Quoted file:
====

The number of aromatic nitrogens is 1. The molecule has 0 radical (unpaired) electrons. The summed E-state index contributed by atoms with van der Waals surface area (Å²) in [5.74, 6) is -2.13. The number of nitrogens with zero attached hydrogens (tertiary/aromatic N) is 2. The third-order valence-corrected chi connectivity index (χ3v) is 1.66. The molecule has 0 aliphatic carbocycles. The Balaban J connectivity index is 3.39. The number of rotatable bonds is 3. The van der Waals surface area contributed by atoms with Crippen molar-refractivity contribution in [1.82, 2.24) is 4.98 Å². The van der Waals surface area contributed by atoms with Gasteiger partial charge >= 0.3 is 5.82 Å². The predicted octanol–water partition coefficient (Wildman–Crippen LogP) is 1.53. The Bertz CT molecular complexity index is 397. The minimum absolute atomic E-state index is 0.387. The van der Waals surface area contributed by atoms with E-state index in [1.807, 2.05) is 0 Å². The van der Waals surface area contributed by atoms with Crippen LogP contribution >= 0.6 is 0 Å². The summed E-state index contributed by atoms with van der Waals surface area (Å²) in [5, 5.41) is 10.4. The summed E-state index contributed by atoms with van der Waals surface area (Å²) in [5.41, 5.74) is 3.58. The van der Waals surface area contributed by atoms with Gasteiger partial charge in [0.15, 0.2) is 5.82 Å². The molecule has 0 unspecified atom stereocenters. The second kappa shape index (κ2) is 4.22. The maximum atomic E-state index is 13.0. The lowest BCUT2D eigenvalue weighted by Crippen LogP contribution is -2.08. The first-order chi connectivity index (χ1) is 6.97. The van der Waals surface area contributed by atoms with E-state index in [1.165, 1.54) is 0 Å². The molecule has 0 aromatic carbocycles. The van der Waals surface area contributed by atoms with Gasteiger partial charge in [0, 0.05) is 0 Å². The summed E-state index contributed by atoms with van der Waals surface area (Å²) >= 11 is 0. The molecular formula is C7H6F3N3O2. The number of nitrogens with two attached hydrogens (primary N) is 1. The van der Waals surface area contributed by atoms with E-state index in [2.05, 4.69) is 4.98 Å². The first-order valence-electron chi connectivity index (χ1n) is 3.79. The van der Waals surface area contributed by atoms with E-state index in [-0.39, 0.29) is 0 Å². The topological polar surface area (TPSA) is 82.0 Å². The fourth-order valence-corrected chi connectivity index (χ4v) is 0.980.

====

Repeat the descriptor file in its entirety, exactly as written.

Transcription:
The number of aromatic nitrogens is 1. The molecule has 0 radical (unpaired) electrons. The summed E-state index contributed by atoms with van der Waals surface area (Å²) in [5.74, 6) is -2.13. The number of nitrogens with zero attached hydrogens (tertiary/aromatic N) is 2. The third-order valence-corrected chi connectivity index (χ3v) is 1.66. The molecule has 0 aliphatic carbocycles. The Balaban J connectivity index is 3.39. The number of rotatable bonds is 3. The van der Waals surface area contributed by atoms with Crippen molar-refractivity contribution in [1.82, 2.24) is 4.98 Å². The van der Waals surface area contributed by atoms with Gasteiger partial charge >= 0.3 is 5.82 Å². The predicted octanol–water partition coefficient (Wildman–Crippen LogP) is 1.53. The Bertz CT molecular complexity index is 397. The minimum absolute atomic E-state index is 0.387. The van der Waals surface area contributed by atoms with E-state index in [1.807, 2.05) is 0 Å². The van der Waals surface area contributed by atoms with Crippen LogP contribution >= 0.6 is 0 Å². The summed E-state index contributed by atoms with van der Waals surface area (Å²) in [5, 5.41) is 10.4. The summed E-state index contributed by atoms with van der Waals surface area (Å²) in [5.41, 5.74) is 3.58. The van der Waals surface area contributed by atoms with Gasteiger partial charge in [0.15, 0.2) is 5.82 Å². The molecule has 0 unspecified atom stereocenters. The second kappa shape index (κ2) is 4.22. The maximum atomic E-state index is 13.0. The lowest BCUT2D eigenvalue weighted by Crippen LogP contribution is -2.08. The first-order chi connectivity index (χ1) is 6.97. The van der Waals surface area contributed by atoms with E-state index in [1.165, 1.54) is 0 Å². The molecule has 0 aromatic carbocycles. The van der Waals surface area contributed by atoms with Gasteiger partial charge in [0, 0.05) is 0 Å². The summed E-state index contributed by atoms with van der Waals surface area (Å²) >= 11 is 0. The molecular formula is C7H6F3N3O2. The number of nitrogens with two attached hydrogens (primary N) is 1. The van der Waals surface area contributed by atoms with E-state index in [2.05, 4.69) is 4.98 Å². The first-order valence-electron chi connectivity index (χ1n) is 3.79. The van der Waals surface area contributed by atoms with E-state index in [-0.39, 0.29) is 0 Å². The topological polar surface area (TPSA) is 82.0 Å². The fourth-order valence-corrected chi connectivity index (χ4v) is 0.980.